Oh fuck off. Senior Counsel makes perfect sense - it says "this person is an experienced and respected figure in the legal profession". "Queens Counsel" is actually less meaningful, in that those appointed QCs aren't actually personal counsels to Betty Windsor.
The General Salute of the armed forces has been taken away from the Governor-General and assumed by the Prime Minister. Even the portraits of our Head of State have been removed from our overseas embassies.

If true, these are changes in protocol, not the Constitution. Do these chumps even know what constitution means?
Each underhanded change has been justified with the absurd claim that the removal of our current constitutional monarchy will make New Zealand a more open and mature society. Such changes show a slow grab for power, and a disregard for tradition and democratic values.

I thought the republicanism was "by stealth"? That the politicians acted "surreptitously" and in an "underhanded" manner? But now, apparently, our elected MPs are openly arguing for "the removal of our current constitutional monarchy." Except, of course, they're not.
While Moore thinks a constitution and republic would solve this dismantling, it is much more likely that the new constitution would merely codify these very tendencies. In the Government's continuing grasp for power, as shown for example, in their restriction of free speech through the Electoral Finance Bill, we can see the inherent problems a republic would bring.

First, as we have seen above, Mike Moore didn't argue for a republic. He argued for an orderly debate, controlled by eminent personages. Second, I note the authors' beloved constitutional monarchy did nothing to prevent the Government "grasping" power through the Electoral Finance Act, thereby restricting "free speech" - or rather, preventing the rich from exercising their right to free speech in the shadows. Which rather suggests that, according to the authors' own logic, that constitutional reform is required. Indeed, reading on we see:
Republics do not prevent these abuses, they legitimise them. A constitution freezes the thinking and prejudices of those who wrote them.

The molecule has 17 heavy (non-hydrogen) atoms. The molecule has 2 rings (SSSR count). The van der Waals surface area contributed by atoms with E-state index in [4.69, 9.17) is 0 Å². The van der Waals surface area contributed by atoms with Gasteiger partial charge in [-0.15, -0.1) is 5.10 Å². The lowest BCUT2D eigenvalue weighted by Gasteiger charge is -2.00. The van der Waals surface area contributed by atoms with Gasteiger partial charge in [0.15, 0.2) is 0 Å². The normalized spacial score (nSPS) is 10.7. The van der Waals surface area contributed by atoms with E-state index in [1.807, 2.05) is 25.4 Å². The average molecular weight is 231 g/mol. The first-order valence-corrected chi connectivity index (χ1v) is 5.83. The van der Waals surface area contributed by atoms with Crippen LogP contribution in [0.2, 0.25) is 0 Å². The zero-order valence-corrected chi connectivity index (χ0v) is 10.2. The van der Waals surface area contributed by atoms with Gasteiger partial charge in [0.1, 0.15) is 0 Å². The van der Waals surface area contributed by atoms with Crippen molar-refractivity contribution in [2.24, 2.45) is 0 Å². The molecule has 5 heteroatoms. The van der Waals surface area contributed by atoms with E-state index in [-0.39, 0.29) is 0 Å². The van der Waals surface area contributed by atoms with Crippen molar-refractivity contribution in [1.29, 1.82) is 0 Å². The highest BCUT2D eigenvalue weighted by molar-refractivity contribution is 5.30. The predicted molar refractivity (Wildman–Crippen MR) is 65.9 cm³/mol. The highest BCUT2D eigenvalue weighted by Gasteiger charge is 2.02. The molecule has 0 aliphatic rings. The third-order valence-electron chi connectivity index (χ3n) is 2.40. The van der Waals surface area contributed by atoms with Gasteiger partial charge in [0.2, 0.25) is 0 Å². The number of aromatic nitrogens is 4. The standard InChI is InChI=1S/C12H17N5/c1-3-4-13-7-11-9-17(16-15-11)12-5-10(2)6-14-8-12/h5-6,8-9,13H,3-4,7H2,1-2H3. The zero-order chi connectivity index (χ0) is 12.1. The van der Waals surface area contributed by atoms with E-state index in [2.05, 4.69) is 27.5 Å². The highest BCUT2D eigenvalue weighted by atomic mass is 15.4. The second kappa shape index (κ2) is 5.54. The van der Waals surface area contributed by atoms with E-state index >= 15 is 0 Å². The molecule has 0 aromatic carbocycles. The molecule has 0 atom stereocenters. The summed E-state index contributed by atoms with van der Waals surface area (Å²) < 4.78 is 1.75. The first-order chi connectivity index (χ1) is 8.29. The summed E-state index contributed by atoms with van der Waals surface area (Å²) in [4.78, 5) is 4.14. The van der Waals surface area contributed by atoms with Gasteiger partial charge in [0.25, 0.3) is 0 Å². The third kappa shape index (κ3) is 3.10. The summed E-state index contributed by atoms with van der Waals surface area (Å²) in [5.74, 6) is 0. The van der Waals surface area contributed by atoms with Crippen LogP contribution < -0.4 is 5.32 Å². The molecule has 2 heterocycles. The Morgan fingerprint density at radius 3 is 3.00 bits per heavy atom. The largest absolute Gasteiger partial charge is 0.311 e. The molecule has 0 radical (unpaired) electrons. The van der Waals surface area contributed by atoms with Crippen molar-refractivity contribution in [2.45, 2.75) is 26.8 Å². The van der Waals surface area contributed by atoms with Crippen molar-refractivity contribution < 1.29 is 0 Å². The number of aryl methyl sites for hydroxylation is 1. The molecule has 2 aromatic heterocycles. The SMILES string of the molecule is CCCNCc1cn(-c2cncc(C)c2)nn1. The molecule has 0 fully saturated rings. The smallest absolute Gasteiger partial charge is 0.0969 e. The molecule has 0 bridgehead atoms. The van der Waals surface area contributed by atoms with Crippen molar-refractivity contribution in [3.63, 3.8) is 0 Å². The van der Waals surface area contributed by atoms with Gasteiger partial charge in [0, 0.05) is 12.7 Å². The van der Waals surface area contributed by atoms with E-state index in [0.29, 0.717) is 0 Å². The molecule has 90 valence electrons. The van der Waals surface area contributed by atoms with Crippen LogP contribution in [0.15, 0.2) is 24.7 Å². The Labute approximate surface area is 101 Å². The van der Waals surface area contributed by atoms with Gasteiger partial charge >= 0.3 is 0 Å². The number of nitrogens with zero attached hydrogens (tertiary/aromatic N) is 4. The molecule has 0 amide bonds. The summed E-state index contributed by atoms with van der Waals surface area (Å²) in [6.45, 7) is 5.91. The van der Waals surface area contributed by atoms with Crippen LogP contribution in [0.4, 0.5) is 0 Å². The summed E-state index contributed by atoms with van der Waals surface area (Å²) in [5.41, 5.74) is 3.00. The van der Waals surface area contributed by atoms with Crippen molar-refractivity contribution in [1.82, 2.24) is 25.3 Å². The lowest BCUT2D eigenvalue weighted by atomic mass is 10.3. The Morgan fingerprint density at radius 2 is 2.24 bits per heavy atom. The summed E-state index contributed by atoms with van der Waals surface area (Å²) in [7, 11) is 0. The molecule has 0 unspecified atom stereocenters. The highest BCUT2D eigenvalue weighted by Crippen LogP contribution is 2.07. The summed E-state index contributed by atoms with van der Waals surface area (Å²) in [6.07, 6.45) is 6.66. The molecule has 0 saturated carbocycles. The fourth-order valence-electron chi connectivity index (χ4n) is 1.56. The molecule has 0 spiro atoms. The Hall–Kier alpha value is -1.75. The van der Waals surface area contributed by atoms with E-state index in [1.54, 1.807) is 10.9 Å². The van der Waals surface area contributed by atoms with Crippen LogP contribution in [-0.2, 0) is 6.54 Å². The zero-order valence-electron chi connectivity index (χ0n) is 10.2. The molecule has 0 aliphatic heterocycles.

And the prize for missing irony goes to ... those who criticize a republic for "legitimizing abuses" (i.e., legislation the right wing doesn't like), when those "abuses" were committed and legitimized under a monarchical system. Also, note there is no connection between the first and second sentences.
In the US thousands of people die because the outdated "right of the people to keep and bear arms" is in their constitution. It was included with the best of intentions, and may even have made sense two centuries ago. However, it now gives gun supporters tremendous legitimacy in that country.

Right, so because you don't like one amendment to one republican constitution, all republics are flawed. Sure. What about the clauses of our current constitution that determine who will succeed a monarch: male heirs are preferred over female ones, and the successor can't be a Catholic or married to a Catholic. Sounds like sexism and bigotry, respectively. I guess monarchies are really fucked, even if those rules were included with good intentions, and probably made sense at the time. Anyways...
The sacrosanct American Constitution is seen as largely infallible. This is an error made by many supporters of a written constitution. Written constitutions are designed to be inflexible; if they are easily amendable, they are self-defeating.

I think Americans are more likely to see the Bible than the Constitution as infallible, but that's beside the point for now. For people who are bewail any changes to current arrangements, it's a bit rich to complain that written constitutions are inflexible

All that can be said for Mssrs. Palmer and O'Connor is that they have an opinion, unlike a certain mustachioed someone who has little more than a knowledge of what happens when you highlight some text, push control-c, and then control-v.

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O'Connor and Palmer are, I suspect, both members of the Monarchist League. Palmer has had something published in the Monarchists newsletter a while back.